313:11 Allegation of corrupt activity by police chief and officer, standing alone, could not be basis for imposition of liability on city for inadequate training. Jacobs v. City of Port Neches, 7 F.Supp. 2d 829 (E.D. Tex. 1998).
     307:103 Off-duty officer acted reasonably in shooting at armed robber in restaurant, based on his assessment of peril to customers if he did not act; lack of notation in personnel file indicating retraining in firearms could not be basis for inadequate training claim against department when officer testified that he had been retrained annually and sheet in file appeared to be incomplete. Brown v. Diversified Hospitality Group, Inc., 694 So.2d 520 (La. App. 1997).
     307:100 Woman with a knife who approached officer fighting with her brother awarded $6 million for officers' actions in shooting her eight times; jury finds that city failed to adequately train and supervise officers. Willingham v. Boynton Beach, U.S. Dist. Ct. Miami Fla., April 11, 1998, reported in The New York Times, National Edition, p. 16 (April 12, 1998).
     307:99 Evidence failed to show that police chief inadequately supervised or trained part-time police officer who shot and killed running youth; prior incident in which officer allegedly fired warning shots, and another where officer allegedly used unspecified excessive force were insufficient to put chief on notice that officer was prone to using excessive force. Otey v. Marshall, 121 F.3d 1150 (8th Cir. 1997).
     303:41 City not liable for shooting by officer cooperating with internal investigation of fellow officer who called him a "rat"; no showing that alleged policy of inadequate training or supervision of such cooperators caused the incident. Morrissey v. City of New York, 963 F.Supp. 270 (S.D.N.Y. 1997).
     301:3 Village was not liable for inadequate training of officers in dealing with abnormally acting individuals when there was no evidence of knowledge of a need for further training in this area; officer who shot and killed disturbed individual who asked police to kill him found to have used excessive force and jury awards $165,000 in damages. Palmquist v. Selvik, 111 F.3d 1332 (7th Cir. 1997).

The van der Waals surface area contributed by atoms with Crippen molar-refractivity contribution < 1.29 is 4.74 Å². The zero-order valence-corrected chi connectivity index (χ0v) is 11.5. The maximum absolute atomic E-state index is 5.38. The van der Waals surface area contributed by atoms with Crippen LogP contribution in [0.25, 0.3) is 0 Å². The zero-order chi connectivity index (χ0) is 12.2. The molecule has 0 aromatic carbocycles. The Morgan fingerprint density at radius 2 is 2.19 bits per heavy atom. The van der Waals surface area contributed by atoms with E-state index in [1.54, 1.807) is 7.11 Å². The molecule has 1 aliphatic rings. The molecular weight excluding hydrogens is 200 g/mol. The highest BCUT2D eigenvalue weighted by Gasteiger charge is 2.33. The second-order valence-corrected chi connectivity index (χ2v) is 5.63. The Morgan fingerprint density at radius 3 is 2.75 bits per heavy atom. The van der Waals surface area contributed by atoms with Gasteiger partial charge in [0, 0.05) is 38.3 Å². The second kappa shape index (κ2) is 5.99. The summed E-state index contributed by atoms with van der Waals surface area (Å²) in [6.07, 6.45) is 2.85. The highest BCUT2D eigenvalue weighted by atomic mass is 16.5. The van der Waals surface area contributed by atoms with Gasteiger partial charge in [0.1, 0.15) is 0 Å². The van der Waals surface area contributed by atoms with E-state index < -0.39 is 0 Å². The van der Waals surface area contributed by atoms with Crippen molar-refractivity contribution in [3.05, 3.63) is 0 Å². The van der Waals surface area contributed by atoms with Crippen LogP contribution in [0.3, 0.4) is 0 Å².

Federal appeals court rejects a civil rights suit of a mentally ill person who was shot in the leg while being taken into custody. The sheriff had not provided "in-depth specialized training in dealing with the mentally ill." Trent v. Hawkins Co., 1997 U.S. App. Lexis 1875 (6th Cir. unpub.). {N/R}
     299:165 Failure to have detailed training program on problems of taking suicidal or mentally disturbed police officers into custody was not deliberate indifference to a known problem; police chief not liable for failure to order that officer with suicidal tendencies, who fired gun within his residence, be taken to hospital instead of to jail Houck v. City of Prairie Village, Kansas, 950 F.Supp. 312 (D.Kan 1996).
     298:148 Police superintendent could not be subject to supervisory liability for officer's alleged assault on bar patron; all prior complaints against officer occurred two years before superintendent even took office and the sole complaint involving violence was dismissed Munoz v. Toledo Davila, 954 F.Supp. 455 (D.Puerto Rico 1997).